Disordered flanks prevent peptide aggregation

Sanne Abeln, Daan Frenkel

Research output: Contribution to JournalArticleAcademicpeer-review

Abstract

Natively unstructured or disordered regions appear to be abundant in eukaryotic proteins. Many such regions have been found alongside small linear binding motifs. We report a Monte Carlo study that aims to elucidate the role of disordered regions adjacent to such binding motifs. The coarse-grained simulations show that small hydrophobic peptides without disordered flanks tend to aggregate under conditions where peptides embedded in unstructured peptide sequences are stable as monomers or as part of small micelle-like clusters. Surprisingly, the binding free energy of the motif is barely decreased by the presence of disordered flanking regions, although it is sensitive to the loss of entropy of the motif itself upon binding. This latter effect allows for reversible binding of the signalling motif to the substrate. The work provides insights into a mechanism that prevents the aggregation of signalling peptides, distinct from the general mechanism of protein folding, and provides a testable hypothesis to explain the abundance of disordered regions in proteins.

Original languageEnglish
Article numbere1000241
JournalPLoS Computational Biology
Volume4
Issue number12
DOIs
Publication statusPublished - Dec 2008

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Peptides
peptide
Aggregation
Agglomeration
peptides
protein
Proteins
Protein folding
Monte Carlo method
protein folding
Protein Folding
Micelles
Entropy
Protein
protein aggregates
micelles
entropy
Free energy
Binding Energy
folding

Cite this

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title = "Disordered flanks prevent peptide aggregation",
abstract = "Natively unstructured or disordered regions appear to be abundant in eukaryotic proteins. Many such regions have been found alongside small linear binding motifs. We report a Monte Carlo study that aims to elucidate the role of disordered regions adjacent to such binding motifs. The coarse-grained simulations show that small hydrophobic peptides without disordered flanks tend to aggregate under conditions where peptides embedded in unstructured peptide sequences are stable as monomers or as part of small micelle-like clusters. Surprisingly, the binding free energy of the motif is barely decreased by the presence of disordered flanking regions, although it is sensitive to the loss of entropy of the motif itself upon binding. This latter effect allows for reversible binding of the signalling motif to the substrate. The work provides insights into a mechanism that prevents the aggregation of signalling peptides, distinct from the general mechanism of protein folding, and provides a testable hypothesis to explain the abundance of disordered regions in proteins.",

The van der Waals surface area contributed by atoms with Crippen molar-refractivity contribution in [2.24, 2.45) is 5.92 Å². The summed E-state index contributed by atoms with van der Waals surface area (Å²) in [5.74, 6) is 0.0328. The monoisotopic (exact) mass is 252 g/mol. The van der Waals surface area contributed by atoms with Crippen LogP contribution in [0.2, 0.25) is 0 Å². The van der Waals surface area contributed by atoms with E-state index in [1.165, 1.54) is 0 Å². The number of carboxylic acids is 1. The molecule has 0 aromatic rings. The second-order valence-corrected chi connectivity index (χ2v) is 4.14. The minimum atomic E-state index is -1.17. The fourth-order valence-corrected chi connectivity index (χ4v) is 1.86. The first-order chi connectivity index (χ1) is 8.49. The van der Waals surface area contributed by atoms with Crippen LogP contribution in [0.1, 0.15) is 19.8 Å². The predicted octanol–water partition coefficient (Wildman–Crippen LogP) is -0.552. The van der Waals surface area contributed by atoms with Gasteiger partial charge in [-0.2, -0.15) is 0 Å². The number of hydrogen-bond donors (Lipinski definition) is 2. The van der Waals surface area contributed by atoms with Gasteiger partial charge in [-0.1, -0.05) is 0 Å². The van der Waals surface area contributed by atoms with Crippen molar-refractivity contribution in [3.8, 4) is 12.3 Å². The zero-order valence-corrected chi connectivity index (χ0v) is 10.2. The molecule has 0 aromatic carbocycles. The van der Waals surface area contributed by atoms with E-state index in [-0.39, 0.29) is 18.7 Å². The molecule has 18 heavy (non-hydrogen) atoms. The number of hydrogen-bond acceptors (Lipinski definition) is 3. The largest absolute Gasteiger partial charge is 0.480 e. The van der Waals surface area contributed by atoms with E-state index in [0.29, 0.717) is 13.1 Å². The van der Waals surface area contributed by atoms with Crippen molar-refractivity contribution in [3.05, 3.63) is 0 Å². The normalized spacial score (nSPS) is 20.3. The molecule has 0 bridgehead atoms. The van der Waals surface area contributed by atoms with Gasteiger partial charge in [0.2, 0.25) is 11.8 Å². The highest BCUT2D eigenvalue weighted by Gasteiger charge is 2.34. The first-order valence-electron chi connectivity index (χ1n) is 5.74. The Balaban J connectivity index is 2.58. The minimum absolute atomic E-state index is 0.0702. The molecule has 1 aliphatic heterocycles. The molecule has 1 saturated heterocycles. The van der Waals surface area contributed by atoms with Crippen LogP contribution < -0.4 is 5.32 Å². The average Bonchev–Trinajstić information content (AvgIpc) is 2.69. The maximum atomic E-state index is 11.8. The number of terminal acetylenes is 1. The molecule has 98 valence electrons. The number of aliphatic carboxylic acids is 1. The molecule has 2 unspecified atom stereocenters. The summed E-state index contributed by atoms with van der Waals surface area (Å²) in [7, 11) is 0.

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Disordered flanks prevent peptide aggregation. / Abeln, Sanne; Frenkel, Daan.

In: PLoS Computational Biology, Vol. 4, No. 12, e1000241, 12.2008.

Research output: Contribution to JournalArticleAcademicpeer-review

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AU - Abeln, Sanne

AU - Frenkel, Daan

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AB - Natively unstructured or disordered regions appear to be abundant in eukaryotic proteins. Many such regions have been found alongside small linear binding motifs. We report a Monte Carlo study that aims to elucidate the role of disordered regions adjacent to such binding motifs. The coarse-grained simulations show that small hydrophobic peptides without disordered flanks tend to aggregate under conditions where peptides embedded in unstructured peptide sequences are stable as monomers or as part of small micelle-like clusters. Surprisingly, the binding free energy of the motif is barely decreased by the presence of disordered flanking regions, although it is sensitive to the loss of entropy of the motif itself upon binding. This latter effect allows for reversible binding of the signalling motif to the substrate. The work provides insights into a mechanism that prevents the aggregation of signalling peptides, distinct from the general mechanism of protein folding, and provides a testable hypothesis to explain the abundance of disordered regions in proteins.

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